No idea how I missed this one, but a few days ago, the Daily Mail, among others was aghast over Buckingham Palace discarding one of the traditions relating to the Royal Family. So, what tradition was this that has ended up on the scrapheap due to our Politically Correct Loony Left overlords? Maybe the rising cost of stamps has led to the Queen scrapping the sending of letters to people who are celebrating their Hundredth birthday? Have those bonkers bureaucrats in Brussels killed off the changing of the guard due to the Working Time Directive? Are animal welfare groups demanding that Ravens be allowed to leave the Tower of London?

Well, no. The tradition that is being scrapped is the tradition of walking backwards away from the Queen. It's Health and Safety gone mad! Well, maybe. The Mail states that the tradition has become "the latest victim of Health and Safety regulations". Now, it's probably apt for me to admit my interest here. I work as a Health and Safety Officer. As part of my job I have to keep an eye out for any new regulations that may affect the company I work for and make sure we act on them. The best place to find them tends to be here. Although meeting the Queen doesn't really fall under my remit, I'm sure I would have noticed regulations coming through mentioning not walking backwards away from the Queen. So it's not a regulation then. It's a recommendation. Possibly. There's no direct quote anywhere in the piece from anyone described as being involved in the decision, except for a Buckingham Palace "spokesman", who states that "there was no major decision made...the tradition just melted away".

The decision to stop the practice is apparently to stop people bumping into things as they exit and suing the Palace if they get injured or something. Now, I would think that you've got to have balls the size of the Commonwealth to sue Buckingham Palace, but let's be fair, meeting the Queen isn't something that happens to you every day. No matter if you're a fervent royalist, or a republican, you're going to be quite nervous about meeting the Queen. There's a possibility that you may be concentrating so much on walking backwards, you could crash into something and break the antique vase that was a gift to George II from Louis XV. Which would obviously be quite embarassing. So I can see why it might be thought sensible to do away with it.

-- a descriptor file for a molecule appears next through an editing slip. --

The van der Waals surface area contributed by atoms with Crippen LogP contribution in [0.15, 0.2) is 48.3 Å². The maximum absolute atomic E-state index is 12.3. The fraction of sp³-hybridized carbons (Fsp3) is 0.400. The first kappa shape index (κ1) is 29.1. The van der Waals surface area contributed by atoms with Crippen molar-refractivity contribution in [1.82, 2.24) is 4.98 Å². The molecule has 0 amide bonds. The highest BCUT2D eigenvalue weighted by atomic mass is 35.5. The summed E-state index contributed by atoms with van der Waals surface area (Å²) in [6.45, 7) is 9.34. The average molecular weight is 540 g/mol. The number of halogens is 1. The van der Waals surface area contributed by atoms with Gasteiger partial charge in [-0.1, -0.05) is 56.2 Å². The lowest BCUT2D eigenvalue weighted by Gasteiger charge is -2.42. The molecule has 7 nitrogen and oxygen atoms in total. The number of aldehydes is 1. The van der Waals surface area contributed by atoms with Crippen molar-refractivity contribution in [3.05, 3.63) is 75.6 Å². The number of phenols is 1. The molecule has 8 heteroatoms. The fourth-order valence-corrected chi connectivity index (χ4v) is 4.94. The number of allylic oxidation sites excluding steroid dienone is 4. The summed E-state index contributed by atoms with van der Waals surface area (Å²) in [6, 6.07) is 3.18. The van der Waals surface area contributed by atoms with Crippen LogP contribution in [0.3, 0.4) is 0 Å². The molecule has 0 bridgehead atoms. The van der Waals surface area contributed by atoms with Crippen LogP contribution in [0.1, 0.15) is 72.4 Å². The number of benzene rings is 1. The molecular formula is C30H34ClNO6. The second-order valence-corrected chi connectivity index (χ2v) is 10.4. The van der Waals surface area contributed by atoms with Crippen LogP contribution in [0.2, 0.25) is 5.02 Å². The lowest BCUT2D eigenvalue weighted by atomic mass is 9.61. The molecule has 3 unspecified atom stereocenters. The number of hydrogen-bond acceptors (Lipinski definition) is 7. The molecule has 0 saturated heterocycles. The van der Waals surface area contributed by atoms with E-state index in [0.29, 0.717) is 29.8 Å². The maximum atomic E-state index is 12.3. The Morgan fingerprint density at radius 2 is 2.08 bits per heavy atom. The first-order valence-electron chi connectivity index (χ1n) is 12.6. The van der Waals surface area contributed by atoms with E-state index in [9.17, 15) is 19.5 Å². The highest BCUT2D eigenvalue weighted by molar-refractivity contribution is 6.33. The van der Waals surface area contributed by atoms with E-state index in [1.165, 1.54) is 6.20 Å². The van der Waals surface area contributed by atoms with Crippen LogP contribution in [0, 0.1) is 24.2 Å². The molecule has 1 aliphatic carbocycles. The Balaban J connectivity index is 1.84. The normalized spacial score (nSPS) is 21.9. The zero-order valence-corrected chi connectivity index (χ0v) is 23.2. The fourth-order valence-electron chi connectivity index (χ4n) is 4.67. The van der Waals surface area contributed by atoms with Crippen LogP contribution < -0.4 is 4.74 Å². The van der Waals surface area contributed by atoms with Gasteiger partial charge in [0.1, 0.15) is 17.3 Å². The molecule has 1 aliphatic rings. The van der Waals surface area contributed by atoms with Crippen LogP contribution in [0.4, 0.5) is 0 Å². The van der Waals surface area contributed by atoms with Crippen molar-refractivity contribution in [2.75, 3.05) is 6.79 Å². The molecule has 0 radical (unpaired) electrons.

As any seasoned Daily Mail reader will know, the last couple of paragraphs of a story will often contain the kernels of truth following the foaming hyperbole of Mail reporting. As is the case here. Robin Cracroft-Brennan, from the Heraldry Society, states

"The present Queen has always hinted that she's not particularly fussed by it... I think she takes the view that it's far better for someone to walk normally than to fall over."

Which sort of makes you wonder why the Mail gets that bothered, really.

Monday, 10 August 2009

They'll be Dancing in the Streets of Field Electrical Tonight...

The Elite Ice Hockey League champions, Sheffield Steelers, are no strangers to controversy. From their days being managed by former Rotherham United chairman Norton Lea, to their play-off win in April, British Ice Hockey's most hated club are never far from the headlines (or what passes for headlines given the small amount of coverage the sport gets). Today they risked enraging many of their fans by announcing via the Sheffield Star that they are dropping the Sheffield part of their name to be replaced by the name of their principal sponsors - they will, for this season at least, be known as the Field Electrical Steelers.

Steelers' General Manager Mike O'Connor defends the name change by saying that, given the ongoing move from Sheffield Arena to the Rother Valley based YES! Project site, it would be not be apt for the team to keep the Sheffield moniker. Which would be fine, if it wasn't for the fact that work on the site hasn't actually started yet, so the Steelers will be still in Sheffield for at least 2 years. But moving out of the area needn't stop you keeping the name - O'Connor clearly hasn't been paying attention to the Don Valley Stadium, just 100 yards or so from the Arena, which now houses Rotherham United FC, after the club made the reverse of the journey the Steelers will be undertaking. Sheffield FC, the oldest football club in the World, don't currently play in Sheffield, they play in nearby Dronfield. Grimsby Town have been playing in neighbouring Cleethorpes for years. Even moving away from football and back to ice hockey, former Elite League, and now English Premier side Manchester Phoenix are located in Altrincham, and Newcastle Vipers will be playing half their games in Whitley Bay this season.